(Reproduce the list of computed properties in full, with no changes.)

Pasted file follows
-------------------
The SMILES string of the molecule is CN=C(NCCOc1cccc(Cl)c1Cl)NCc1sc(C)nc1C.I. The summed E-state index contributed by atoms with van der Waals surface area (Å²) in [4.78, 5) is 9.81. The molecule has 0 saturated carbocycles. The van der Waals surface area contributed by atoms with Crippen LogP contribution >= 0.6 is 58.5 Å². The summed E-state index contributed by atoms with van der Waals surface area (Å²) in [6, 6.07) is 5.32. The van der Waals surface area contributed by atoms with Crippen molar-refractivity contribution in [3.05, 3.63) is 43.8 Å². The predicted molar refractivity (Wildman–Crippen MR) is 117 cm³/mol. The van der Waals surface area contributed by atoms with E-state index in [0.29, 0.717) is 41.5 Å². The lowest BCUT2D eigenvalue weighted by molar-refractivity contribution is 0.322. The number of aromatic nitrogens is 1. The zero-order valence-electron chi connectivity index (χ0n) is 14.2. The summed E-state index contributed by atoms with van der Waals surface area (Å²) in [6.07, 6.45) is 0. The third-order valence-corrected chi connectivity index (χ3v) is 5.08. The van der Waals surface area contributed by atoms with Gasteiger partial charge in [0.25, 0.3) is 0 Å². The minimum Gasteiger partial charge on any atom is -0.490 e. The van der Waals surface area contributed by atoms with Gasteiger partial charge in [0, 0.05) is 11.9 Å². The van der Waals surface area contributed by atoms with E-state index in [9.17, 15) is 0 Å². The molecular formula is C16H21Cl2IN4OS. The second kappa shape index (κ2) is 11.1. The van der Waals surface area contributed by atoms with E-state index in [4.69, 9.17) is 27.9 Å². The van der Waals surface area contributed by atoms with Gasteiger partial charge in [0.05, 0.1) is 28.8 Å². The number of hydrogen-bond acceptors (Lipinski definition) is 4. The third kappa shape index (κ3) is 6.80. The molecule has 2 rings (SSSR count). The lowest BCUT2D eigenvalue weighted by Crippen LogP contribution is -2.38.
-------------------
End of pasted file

The SMILES string of the molecule is CN=C(NCCOc1cccc(Cl)c1Cl)NCc1sc(C)nc1C.I. The summed E-state index contributed by atoms with van der Waals surface area (Å²) in [4.78, 5) is 9.81. The molecule has 0 saturated carbocycles. The van der Waals surface area contributed by atoms with Crippen LogP contribution >= 0.6 is 58.5 Å². The summed E-state index contributed by atoms with van der Waals surface area (Å²) in [6, 6.07) is 5.32. The van der Waals surface area contributed by atoms with Crippen molar-refractivity contribution in [3.05, 3.63) is 43.8 Å². The predicted molar refractivity (Wildman–Crippen MR) is 117 cm³/mol. The van der Waals surface area contributed by atoms with E-state index in [0.29, 0.717) is 41.5 Å². The lowest BCUT2D eigenvalue weighted by molar-refractivity contribution is 0.322. The number of aromatic nitrogens is 1. The zero-order valence-electron chi connectivity index (χ0n) is 14.2. The summed E-state index contributed by atoms with van der Waals surface area (Å²) in [6.07, 6.45) is 0. The third-order valence-corrected chi connectivity index (χ3v) is 5.08. The van der Waals surface area contributed by atoms with Gasteiger partial charge in [0.25, 0.3) is 0 Å². The minimum Gasteiger partial charge on any atom is -0.490 e. The van der Waals surface area contributed by atoms with Gasteiger partial charge in [0, 0.05) is 11.9 Å². The van der Waals surface area contributed by atoms with E-state index in [9.17, 15) is 0 Å². The molecular formula is C16H21Cl2IN4OS. The second kappa shape index (κ2) is 11.1. The van der Waals surface area contributed by atoms with E-state index in [4.69, 9.17) is 27.9 Å². The van der Waals surface area contributed by atoms with Gasteiger partial charge in [0.05, 0.1) is 28.8 Å². The number of hydrogen-bond acceptors (Lipinski definition) is 4. The third kappa shape index (κ3) is 6.80. The molecule has 2 rings (SSSR count). The lowest BCUT2D eigenvalue weighted by Crippen LogP contribution is -2.38.